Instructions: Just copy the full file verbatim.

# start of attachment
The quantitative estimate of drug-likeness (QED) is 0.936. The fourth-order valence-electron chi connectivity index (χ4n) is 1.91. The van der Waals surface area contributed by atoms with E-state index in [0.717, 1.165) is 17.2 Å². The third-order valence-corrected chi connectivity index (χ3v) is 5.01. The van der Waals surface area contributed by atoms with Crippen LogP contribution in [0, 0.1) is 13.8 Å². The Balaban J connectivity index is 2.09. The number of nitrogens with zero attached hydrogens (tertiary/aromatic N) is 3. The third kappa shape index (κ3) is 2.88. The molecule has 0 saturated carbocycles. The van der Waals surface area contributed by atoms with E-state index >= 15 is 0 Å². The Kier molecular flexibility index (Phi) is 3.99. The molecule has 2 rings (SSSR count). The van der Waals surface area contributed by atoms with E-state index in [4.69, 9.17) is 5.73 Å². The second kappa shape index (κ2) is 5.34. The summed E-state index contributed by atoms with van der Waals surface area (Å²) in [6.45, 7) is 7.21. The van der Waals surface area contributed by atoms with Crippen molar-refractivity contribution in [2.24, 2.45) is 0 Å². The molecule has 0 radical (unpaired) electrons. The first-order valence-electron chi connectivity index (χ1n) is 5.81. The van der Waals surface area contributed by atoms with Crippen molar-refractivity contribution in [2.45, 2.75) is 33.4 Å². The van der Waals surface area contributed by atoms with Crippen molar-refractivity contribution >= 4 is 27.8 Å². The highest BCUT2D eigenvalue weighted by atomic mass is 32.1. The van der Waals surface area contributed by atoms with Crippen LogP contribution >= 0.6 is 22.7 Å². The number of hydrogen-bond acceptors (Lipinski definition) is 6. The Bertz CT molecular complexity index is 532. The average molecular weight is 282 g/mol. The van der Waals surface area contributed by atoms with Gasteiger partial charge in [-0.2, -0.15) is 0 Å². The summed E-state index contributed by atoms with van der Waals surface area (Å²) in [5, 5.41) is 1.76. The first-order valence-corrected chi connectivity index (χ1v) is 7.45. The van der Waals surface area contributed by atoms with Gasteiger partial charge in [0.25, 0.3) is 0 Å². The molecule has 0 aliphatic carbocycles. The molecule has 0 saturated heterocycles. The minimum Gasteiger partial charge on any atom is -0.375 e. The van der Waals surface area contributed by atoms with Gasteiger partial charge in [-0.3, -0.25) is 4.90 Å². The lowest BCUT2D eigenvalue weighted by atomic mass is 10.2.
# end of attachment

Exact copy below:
The quantitative estimate of drug-likeness (QED) is 0.936. The fourth-order valence-electron chi connectivity index (χ4n) is 1.91. The van der Waals surface area contributed by atoms with E-state index in [0.717, 1.165) is 17.2 Å². The third-order valence-corrected chi connectivity index (χ3v) is 5.01. The van der Waals surface area contributed by atoms with Crippen LogP contribution in [0, 0.1) is 13.8 Å². The Balaban J connectivity index is 2.09. The number of nitrogens with zero attached hydrogens (tertiary/aromatic N) is 3. The third kappa shape index (κ3) is 2.88. The molecule has 0 saturated carbocycles. The van der Waals surface area contributed by atoms with E-state index >= 15 is 0 Å². The Kier molecular flexibility index (Phi) is 3.99. The molecule has 2 rings (SSSR count). The van der Waals surface area contributed by atoms with E-state index in [4.69, 9.17) is 5.73 Å². The second kappa shape index (κ2) is 5.34. The summed E-state index contributed by atoms with van der Waals surface area (Å²) in [6.45, 7) is 7.21. The van der Waals surface area contributed by atoms with Crippen molar-refractivity contribution in [2.24, 2.45) is 0 Å². The molecule has 0 radical (unpaired) electrons. The first-order valence-electron chi connectivity index (χ1n) is 5.81. The van der Waals surface area contributed by atoms with Crippen molar-refractivity contribution in [2.45, 2.75) is 33.4 Å². The van der Waals surface area contributed by atoms with Crippen molar-refractivity contribution >= 4 is 27.8 Å². The highest BCUT2D eigenvalue weighted by atomic mass is 32.1. The van der Waals surface area contributed by atoms with Crippen LogP contribution >= 0.6 is 22.7 Å². The number of hydrogen-bond acceptors (Lipinski definition) is 6. The Bertz CT molecular complexity index is 532. The average molecular weight is 282 g/mol. The van der Waals surface area contributed by atoms with Gasteiger partial charge in [-0.2, -0.15) is 0 Å². The summed E-state index contributed by atoms with van der Waals surface area (Å²) in [5, 5.41) is 1.76. The first-order valence-corrected chi connectivity index (χ1v) is 7.45. The van der Waals surface area contributed by atoms with Gasteiger partial charge in [0.25, 0.3) is 0 Å². The molecule has 0 aliphatic carbocycles. The molecule has 0 saturated heterocycles. The minimum Gasteiger partial charge on any atom is -0.375 e. The van der Waals surface area contributed by atoms with Gasteiger partial charge in [-0.3, -0.25) is 4.90 Å². The lowest BCUT2D eigenvalue weighted by atomic mass is 10.2.